People in this world tended to fret over minor wounds like they were life-threatening. “No, thank you for your concern,” Sebastian replied. “I am in no mortal danger, and I do not require a healer. My mother tended to my wounds.”

“Still a smartass,” the teacher said with a sigh. It was the same who had sent him to detention that time, so Sebastian needed to tread cautiously around her. As things stood, he was in no need of such a waste of time. “But how did you injure yourself?”

“Maybe he stumbled over his own legs,” Chet suddenly spoke.

Sebastian turned in his seat and took a long hard look at the pig-like face. While he had every reason to delay a second confrontation, he wouldn’t give that boy the satisfaction of cowering in his presence. Chet and his posse laughed, but the rest of the students began whispering between them. Sebastian knew how to recognize worry when he saw it. How many times hadn’t he seen it in his people when monsters were at the gates? He knew no such thing; it was his duty to protect the others, and it was what he did every time, without wasting a moment on dealing with such feelings.

The correct thing to admit to himself was that he hadn’t known worry before. Now, he worried for Milo and what those disgusting boys could do to him. Even if all they wanted were to tarnish his reputation on grounds Sebastian couldn’t comprehend, and in the process, prevent him from playing his favorite sport, he still wouldn’t allow it. Milo and his passion had to be protected at all costs.

“Did these idiots do something to you?” Milo whispered and fidgeted in his place.

“I just fell,” Sebastian said out loud, without looking at Milo. “It could happen to anyone,” he added and met Chet’s eyes with determination. For a moment, the pig-like face lost that stupid smile.

“If you’re all right, let’s just get to what’s far more important. Your education,” the teacher said, and soon only the sound of pens scribbling on paper could be heard.

Sebastian stole a glance at Milo. He looked as beautiful as ever, but it was easy to notice that there were dark circles under his eyes and that his mouth was set in a grim line. Since he was just looking at his notebook, like everyone else, Sebastian stared a little more. The large calloused hands were clenching tightly.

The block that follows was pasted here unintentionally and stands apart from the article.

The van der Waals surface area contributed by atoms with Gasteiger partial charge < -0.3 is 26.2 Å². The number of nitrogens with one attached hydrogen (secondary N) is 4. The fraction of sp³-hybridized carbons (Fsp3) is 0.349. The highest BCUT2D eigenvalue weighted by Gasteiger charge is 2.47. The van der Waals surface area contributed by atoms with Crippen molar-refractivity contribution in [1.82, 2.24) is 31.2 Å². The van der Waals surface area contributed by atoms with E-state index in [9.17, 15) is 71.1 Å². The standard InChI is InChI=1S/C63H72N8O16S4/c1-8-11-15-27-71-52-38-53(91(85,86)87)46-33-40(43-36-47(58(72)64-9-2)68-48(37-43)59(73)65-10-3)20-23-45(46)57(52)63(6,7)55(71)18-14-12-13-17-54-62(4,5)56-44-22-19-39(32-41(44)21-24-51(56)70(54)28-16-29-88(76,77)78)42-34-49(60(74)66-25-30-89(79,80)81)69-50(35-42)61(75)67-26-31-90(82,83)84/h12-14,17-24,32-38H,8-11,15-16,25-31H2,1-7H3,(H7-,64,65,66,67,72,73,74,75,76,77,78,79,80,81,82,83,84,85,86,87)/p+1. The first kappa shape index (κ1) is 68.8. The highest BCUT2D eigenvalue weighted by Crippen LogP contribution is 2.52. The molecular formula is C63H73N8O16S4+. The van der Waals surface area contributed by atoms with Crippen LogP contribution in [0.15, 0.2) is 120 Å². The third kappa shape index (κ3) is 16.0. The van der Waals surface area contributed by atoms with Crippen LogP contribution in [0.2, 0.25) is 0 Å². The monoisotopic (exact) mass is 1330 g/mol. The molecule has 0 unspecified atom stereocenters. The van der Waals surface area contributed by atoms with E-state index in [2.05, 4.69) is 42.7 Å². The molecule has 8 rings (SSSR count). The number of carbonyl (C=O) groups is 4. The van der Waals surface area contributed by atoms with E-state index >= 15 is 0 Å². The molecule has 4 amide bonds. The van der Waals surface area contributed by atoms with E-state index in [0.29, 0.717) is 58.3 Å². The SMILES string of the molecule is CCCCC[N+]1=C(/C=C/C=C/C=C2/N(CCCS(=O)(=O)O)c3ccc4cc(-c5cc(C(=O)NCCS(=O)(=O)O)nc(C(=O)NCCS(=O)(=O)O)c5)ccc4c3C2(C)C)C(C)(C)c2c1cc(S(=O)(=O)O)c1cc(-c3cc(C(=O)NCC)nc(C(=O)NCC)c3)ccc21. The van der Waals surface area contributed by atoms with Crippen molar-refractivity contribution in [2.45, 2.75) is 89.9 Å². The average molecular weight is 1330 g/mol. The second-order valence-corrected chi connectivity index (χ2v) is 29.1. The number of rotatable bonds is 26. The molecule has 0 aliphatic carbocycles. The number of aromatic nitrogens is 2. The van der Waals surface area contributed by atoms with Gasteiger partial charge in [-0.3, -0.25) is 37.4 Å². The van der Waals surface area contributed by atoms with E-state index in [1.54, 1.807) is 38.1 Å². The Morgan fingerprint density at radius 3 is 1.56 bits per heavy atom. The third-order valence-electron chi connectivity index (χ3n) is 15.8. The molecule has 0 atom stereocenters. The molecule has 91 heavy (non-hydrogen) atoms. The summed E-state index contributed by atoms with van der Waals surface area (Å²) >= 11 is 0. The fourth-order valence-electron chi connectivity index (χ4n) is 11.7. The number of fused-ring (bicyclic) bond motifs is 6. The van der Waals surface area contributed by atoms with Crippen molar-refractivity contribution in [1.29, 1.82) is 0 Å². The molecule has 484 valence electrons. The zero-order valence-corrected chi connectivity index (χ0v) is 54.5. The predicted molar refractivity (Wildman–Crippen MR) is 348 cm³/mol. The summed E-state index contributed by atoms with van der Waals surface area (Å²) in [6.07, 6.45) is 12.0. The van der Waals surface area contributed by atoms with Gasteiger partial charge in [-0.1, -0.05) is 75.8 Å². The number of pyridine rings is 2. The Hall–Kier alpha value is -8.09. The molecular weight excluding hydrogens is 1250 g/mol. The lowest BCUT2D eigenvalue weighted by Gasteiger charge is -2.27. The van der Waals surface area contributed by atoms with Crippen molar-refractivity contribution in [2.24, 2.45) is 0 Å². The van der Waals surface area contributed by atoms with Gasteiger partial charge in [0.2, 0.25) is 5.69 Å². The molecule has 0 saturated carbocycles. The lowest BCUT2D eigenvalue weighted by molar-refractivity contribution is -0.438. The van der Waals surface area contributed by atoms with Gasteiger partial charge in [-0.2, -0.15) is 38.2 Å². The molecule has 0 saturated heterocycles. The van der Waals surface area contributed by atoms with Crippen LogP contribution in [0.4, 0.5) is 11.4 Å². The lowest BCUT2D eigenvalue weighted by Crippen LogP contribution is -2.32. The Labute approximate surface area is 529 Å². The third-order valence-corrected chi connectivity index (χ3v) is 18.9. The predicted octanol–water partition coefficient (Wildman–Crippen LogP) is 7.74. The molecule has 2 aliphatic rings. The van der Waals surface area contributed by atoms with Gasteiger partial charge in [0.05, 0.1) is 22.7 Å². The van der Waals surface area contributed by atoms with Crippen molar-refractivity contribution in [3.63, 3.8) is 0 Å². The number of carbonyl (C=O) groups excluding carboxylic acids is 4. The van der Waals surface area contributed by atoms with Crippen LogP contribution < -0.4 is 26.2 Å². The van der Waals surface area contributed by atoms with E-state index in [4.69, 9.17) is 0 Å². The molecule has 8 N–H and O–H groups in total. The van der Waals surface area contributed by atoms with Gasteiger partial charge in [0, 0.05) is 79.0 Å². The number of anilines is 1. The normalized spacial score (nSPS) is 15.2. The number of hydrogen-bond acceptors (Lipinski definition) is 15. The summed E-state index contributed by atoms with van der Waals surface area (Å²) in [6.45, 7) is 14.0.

Why were sentiments such a difficult thing to deal with? As always, Sebastian had to admit his mother – the real one – was correct. The most important thing was to be all-powerful and know no fear. Love had no place in his heart, shouldn’t have had one. And that was another lesson from the ice goddess that he had so inconveniently forgotten.


Milo caught him in the hallway as he was rushing out. Ignoring him throughout the day had been an ordeal of the most torturing kind. Milo grabbed him by the arm and pushed him into a corner. “Don’t think that I’ll just let this whole thing slip like it’s nothing. What happened? Did Chet do something to you? Is that why you decided we should broke up?”

What was the point to explain the truth again? Just like Tani, Milo was better knowing as little as possible. Sebastian even had regrets about telling him too much already. “No. Nothing untoward happened. And I decided to break up with you because we’re too young to be in such a relationship.”

“Too young? We’re eighteen --” Milo’s voice raised a notch. Then he added more quietly, “Is it because of the whole sex thing?”

Sebastian began looking around. He didn’t need Chet and his acolytes to be privy to this conversation. Suspiciously enough, they had left him alone the entire day at school. “No. It is because of developing an attachment where there should be none. I have no feelings for you, so there’s no gain in continuing.”

He pushed past Milo and began walking fast. What would it take to make sure they never spoke again? Chet needed to see that he and Milo were perfect strangers so that he would leave him alone.

But again, he was grabbed from behind and forced to stop.

“Kai, what the hell is happening?” Milo said through his teeth.

Sebastian shook off the other’s touch. Other students hurrying about began throwing them curious looks. “I just don’t want to have anything to do with you anymore.”

“You can’t --”

He turned on his heels and bore his eyes into Milo’s. “Yes, I can. I’m doing it right now. You mean nothing to me anymore.”

Milo appeared to stagger slightly under the force of those words. Sebastian had never before once thought anything of being cruel when demanded by the circumstances, but now he could feel his chest squeezing tightly as Milo’s face scrunched up in worry and despair.

“We’re through,” he added through clenched teeth and dug his fingernails into his palms to stop himself from reaching out and pulling Milo into a tight embrace as his heart yearned and pushed him to.

“All right,” Milo said and pursed his lips, his face turning to stone. “I’ll find out what this is all about. Don’t think I’ll take this lying down like a moron.” He walked away without one look back.

What did he mean by that? Sebastian knew that one thing only was certain. He could waste not one precious moment and needed to get back home, lock himself in his room and continue his training. His muscles were sore everywhere, which was a downside, but if he didn’t push this body into doing what was needed, what chances did he have?